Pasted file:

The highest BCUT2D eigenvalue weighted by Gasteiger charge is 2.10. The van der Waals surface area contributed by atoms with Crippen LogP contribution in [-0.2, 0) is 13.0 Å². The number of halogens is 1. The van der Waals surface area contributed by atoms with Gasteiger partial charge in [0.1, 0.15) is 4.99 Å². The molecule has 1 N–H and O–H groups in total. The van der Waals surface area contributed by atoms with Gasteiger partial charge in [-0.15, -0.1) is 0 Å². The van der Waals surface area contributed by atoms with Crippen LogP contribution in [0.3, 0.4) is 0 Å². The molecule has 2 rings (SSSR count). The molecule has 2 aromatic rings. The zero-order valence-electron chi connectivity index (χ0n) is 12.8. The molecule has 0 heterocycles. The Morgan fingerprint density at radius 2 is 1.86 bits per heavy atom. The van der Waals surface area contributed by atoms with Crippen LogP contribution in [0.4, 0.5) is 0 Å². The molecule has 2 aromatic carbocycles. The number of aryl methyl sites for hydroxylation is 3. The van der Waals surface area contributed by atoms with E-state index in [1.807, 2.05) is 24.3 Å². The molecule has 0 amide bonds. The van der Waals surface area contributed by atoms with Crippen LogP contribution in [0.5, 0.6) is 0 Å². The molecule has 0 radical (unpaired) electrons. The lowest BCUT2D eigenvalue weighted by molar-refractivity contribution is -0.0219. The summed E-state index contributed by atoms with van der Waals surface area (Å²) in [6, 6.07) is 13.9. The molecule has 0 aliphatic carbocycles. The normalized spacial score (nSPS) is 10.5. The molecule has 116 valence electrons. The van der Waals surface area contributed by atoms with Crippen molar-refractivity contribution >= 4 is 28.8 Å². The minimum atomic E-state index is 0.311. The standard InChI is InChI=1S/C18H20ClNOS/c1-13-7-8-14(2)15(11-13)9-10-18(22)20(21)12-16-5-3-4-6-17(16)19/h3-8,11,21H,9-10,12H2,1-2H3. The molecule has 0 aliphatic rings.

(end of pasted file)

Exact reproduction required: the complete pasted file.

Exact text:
The highest BCUT2D eigenvalue weighted by Gasteiger charge is 2.10. The van der Waals surface area contributed by atoms with Crippen LogP contribution in [-0.2, 0) is 13.0 Å². The number of halogens is 1. The van der Waals surface area contributed by atoms with Gasteiger partial charge in [0.1, 0.15) is 4.99 Å². The molecule has 1 N–H and O–H groups in total. The van der Waals surface area contributed by atoms with Gasteiger partial charge in [-0.15, -0.1) is 0 Å². The van der Waals surface area contributed by atoms with Crippen LogP contribution in [0.3, 0.4) is 0 Å². The molecule has 2 rings (SSSR count). The molecule has 2 aromatic rings. The zero-order valence-electron chi connectivity index (χ0n) is 12.8. The molecule has 0 heterocycles. The Morgan fingerprint density at radius 2 is 1.86 bits per heavy atom. The van der Waals surface area contributed by atoms with Crippen LogP contribution in [0.4, 0.5) is 0 Å². The molecule has 2 aromatic carbocycles. The number of aryl methyl sites for hydroxylation is 3. The van der Waals surface area contributed by atoms with E-state index in [1.807, 2.05) is 24.3 Å². The molecule has 0 amide bonds. The van der Waals surface area contributed by atoms with Crippen LogP contribution in [0.5, 0.6) is 0 Å². The molecule has 0 radical (unpaired) electrons. The lowest BCUT2D eigenvalue weighted by molar-refractivity contribution is -0.0219. The summed E-state index contributed by atoms with van der Waals surface area (Å²) in [6, 6.07) is 13.9. The molecule has 0 aliphatic carbocycles. The normalized spacial score (nSPS) is 10.5. The molecule has 116 valence electrons. The van der Waals surface area contributed by atoms with Crippen molar-refractivity contribution >= 4 is 28.8 Å². The minimum atomic E-state index is 0.311. The standard InChI is InChI=1S/C18H20ClNOS/c1-13-7-8-14(2)15(11-13)9-10-18(22)20(21)12-16-5-3-4-6-17(16)19/h3-8,11,21H,9-10,12H2,1-2H3. The molecule has 0 aliphatic rings.